In a broad sense, you may be familiar with the term “garnishment,” but you may not know what it means in a legal sense. If you’re working to familiarize yourself with language regarding debt collection, garnishment is an important term to know.
Garnishment is a court order that states that money or collateral from a third party can be taken in order to satisfy a debt. This most often occurs in the form of wage garnishment, which a court may order in certain cases where a defendant needs to pay a creditor.
For example, if someone owes a debt, refuses to pay, and goes to court, the judge may order wage garnishment. Some of the debtor’s paycheck will be deducted each pay period until the debt is fully paid off.
Garnishment and the FDCPA
A third-party collector may threaten to garnish your wages if you don’t pay for a debt. Please note that there’s no reason to pay on a debt that is either old or already paid off, but an unscrupulous third-party collector may try to collect on these types of debts anyway. Threatening to garnish wages is illegal under the FDCPA, which means that the third-party collector who is harassing you has opened himself up to a lawsuit.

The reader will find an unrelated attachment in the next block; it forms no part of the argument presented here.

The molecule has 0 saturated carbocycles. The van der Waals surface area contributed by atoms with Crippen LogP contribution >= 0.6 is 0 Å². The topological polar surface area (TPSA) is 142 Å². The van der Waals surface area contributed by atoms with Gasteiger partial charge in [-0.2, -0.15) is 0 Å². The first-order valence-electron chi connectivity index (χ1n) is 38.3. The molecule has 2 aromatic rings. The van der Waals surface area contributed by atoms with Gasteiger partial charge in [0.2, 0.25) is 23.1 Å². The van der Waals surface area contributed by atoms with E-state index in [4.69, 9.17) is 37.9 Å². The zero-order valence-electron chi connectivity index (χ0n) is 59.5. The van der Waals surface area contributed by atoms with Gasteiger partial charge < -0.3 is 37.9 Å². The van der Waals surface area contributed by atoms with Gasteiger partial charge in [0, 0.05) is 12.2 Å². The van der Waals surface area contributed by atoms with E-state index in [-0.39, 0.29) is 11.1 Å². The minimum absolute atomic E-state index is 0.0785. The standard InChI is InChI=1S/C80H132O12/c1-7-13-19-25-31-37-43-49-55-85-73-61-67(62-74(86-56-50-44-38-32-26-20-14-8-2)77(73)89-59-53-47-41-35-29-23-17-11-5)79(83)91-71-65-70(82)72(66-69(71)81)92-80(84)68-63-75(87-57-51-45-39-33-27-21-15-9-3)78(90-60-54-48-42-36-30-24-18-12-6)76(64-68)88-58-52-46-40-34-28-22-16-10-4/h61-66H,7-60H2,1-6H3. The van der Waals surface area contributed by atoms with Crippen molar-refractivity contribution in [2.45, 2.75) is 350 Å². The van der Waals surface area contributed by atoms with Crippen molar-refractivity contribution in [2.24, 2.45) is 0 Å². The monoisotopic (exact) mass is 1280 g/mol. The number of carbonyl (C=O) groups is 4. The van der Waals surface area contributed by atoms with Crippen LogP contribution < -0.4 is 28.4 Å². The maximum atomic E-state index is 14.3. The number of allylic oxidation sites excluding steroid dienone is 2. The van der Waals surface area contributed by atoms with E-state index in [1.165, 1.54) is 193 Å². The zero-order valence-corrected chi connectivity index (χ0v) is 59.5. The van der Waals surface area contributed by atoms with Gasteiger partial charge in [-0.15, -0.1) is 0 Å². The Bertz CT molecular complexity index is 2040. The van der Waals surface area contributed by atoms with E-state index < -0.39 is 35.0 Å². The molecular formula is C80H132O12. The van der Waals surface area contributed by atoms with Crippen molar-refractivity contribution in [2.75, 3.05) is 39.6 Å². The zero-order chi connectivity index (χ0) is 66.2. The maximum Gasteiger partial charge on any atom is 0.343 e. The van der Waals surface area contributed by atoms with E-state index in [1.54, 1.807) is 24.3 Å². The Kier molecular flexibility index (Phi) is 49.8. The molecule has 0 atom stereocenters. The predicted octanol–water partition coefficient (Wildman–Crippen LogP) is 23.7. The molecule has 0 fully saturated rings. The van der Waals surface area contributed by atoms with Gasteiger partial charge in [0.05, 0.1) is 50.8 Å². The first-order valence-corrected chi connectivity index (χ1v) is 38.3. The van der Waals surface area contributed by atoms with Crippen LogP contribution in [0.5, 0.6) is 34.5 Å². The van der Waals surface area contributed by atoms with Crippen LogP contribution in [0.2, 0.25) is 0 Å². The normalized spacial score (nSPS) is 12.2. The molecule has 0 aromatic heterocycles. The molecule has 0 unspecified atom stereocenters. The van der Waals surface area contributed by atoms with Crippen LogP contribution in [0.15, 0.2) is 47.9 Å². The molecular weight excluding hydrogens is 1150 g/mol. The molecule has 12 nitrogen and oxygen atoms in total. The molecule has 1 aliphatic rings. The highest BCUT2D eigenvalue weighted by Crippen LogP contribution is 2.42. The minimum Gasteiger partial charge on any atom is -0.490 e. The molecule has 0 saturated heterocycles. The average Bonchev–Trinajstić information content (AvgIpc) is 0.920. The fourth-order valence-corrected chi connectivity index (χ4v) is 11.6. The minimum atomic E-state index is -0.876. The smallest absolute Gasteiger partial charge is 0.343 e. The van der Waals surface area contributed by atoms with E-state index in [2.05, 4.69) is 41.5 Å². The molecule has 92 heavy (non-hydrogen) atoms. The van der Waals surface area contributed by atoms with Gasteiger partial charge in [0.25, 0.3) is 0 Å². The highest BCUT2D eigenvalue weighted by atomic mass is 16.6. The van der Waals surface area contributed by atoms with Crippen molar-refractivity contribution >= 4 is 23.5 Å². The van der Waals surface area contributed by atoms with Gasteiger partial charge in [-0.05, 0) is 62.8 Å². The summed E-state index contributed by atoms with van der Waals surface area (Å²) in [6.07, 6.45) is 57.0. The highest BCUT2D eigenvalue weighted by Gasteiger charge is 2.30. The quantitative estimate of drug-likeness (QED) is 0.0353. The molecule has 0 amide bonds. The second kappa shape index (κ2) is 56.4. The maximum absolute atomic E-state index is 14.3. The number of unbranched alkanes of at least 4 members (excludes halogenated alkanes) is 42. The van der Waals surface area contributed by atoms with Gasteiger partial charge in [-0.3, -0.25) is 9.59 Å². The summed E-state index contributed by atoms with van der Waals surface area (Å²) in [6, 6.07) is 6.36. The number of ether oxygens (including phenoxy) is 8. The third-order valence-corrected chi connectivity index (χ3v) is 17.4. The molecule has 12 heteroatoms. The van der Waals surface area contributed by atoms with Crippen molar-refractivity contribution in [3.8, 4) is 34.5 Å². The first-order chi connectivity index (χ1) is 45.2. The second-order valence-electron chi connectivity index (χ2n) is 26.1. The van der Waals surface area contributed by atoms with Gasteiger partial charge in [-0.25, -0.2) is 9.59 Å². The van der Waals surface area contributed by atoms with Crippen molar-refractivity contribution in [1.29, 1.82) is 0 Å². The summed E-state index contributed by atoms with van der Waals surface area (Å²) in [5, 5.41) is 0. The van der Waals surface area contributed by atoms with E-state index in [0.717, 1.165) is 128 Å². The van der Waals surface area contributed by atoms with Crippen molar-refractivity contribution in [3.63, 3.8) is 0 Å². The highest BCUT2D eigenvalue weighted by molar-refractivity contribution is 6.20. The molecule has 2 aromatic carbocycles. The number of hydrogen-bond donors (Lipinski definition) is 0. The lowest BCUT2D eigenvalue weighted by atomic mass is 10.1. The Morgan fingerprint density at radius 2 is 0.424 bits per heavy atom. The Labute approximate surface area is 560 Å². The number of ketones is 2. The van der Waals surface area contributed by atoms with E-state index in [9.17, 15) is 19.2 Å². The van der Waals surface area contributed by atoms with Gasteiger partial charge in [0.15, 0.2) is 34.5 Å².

If you find yourself in this situation with a third-party collector, familiarize yourself with the FDCPA and contact an FDCPA attorney. You don’t deserve to be threatened with wage garnishment, and an experienced FDCPA attorney can fight on your behalf.